Best Comic Books Ever (This Week): New Releases for July 27 2016
The question most often asked of the ComicsAlliance staff is a variation of, “Which comic books should I be reading?” or, “I’m new to comics, what’s a good place to start?” The Wednesday deluge of new comic books, graphic novels and collected editions can be daunting even for the longtime reader, much less for those totally unfamiliar with creators, characters and publishers, and the dark mysteries of comic book shopping like variants, pre-ordering, and formats.
It’s with these challenges in mind that we’ve created Best Comic Books Ever (This Week), an ongoing guide curated by the ComicsAlliance staff. This is where new comics readers and seasoned Wednesday shoppers alike can find our picks of the best books the medium has to offer.
NEW SINGLE ISSUES
Single issues are periodicals, usually around 20 pages in length and priced from $2.99 to $4.99, and published in print and digitally. Single issues are typically published monthly, but some titles ship twice a month or even weekly. Single issues are the preferred format for many longtime comic book readers, and ideal if you enjoy serialized stories with cliffhangers.
TRADES & GRAPHIC NOVELS
Trades: Colloquial term for paperback or hardcover compilations of comic book stories originally published as single issues. The preferred format for readers who enjoy comic book narratives in substantial chunks.
Graphic Novels: Typically any comic book that is a complete story in a more-or-less novel-length format. The term is sometimes used interchangeably with trades.
Writers: Chris Ryall and Christos Gage
Artist: David Messina
I honestly never thought this one would happen. I mean, I knew Rom would eventually make some kind of return — nothing in comics stays gone forever, and even Fatman the Human Flying Saucer is probably due for a comeback one of these days — but I didn’t think it would happen at IDW. Even though they have all the other Hasbro licenses, most of what made the Greatest of the Space Knights work so well was tied into the larger universe where his stories took place. Without all that, you have to ask the question of what’s left?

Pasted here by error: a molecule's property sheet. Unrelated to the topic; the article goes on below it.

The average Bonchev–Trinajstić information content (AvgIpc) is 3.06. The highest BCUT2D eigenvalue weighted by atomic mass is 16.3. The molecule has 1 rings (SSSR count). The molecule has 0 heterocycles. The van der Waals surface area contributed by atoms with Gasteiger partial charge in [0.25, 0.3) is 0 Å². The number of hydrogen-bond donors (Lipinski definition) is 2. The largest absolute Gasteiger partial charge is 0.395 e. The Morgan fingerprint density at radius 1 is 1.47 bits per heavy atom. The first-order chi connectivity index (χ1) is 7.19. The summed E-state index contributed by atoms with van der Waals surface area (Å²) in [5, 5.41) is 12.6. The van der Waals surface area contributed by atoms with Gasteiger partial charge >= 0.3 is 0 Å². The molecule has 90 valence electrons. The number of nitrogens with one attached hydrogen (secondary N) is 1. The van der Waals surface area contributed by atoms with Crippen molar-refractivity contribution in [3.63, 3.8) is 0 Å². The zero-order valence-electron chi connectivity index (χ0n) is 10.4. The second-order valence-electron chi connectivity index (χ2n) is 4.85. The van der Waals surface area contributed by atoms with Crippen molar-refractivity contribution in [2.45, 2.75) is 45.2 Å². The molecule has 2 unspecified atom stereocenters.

But with that question comes an entire world of possibilities. If the only thing you have to use with Rom is Rom himself, then any limits on what you can do with the character are gone — and if he’s going to be thrown into the line-wide “Revolution” crossover that’ll find him in a shared universe with the Transformers and GI Joe, there’s more than enough weirdness to make him work again. [Chris Sims]
Writer: James Roberts
Artist: Alex Milne
Publisher: IDW Publishing
Last issue! It's all over! They found the Knights of Cybertron! Just kidding, what's happening instead is that the series is being relaunched soon as Transformers: Lost Light, a title I suppose I'll have to get used to. But there was no more perfect title for a comic book than this one, which always surprised us with the depths of its humor and charm, the intricacy of its plotting and mythology, and how damn easy it was to cry about toy robots from space once they started falling in love, getting addicted to circuit-based drugs, and stabbing each other in the back (but for a good reason, naturally.) It was, and still hopefully will be, a series that truly had more to it than met the eye. This issue promises to break our hearts and subvert our expectations all over again, and considering how effortlessly it's delivered on that in the past, I believe it. [Charlotte Finn]
Writer: Hope Larson
Artist: Rafael Albuquerque
Publisher: DC Comics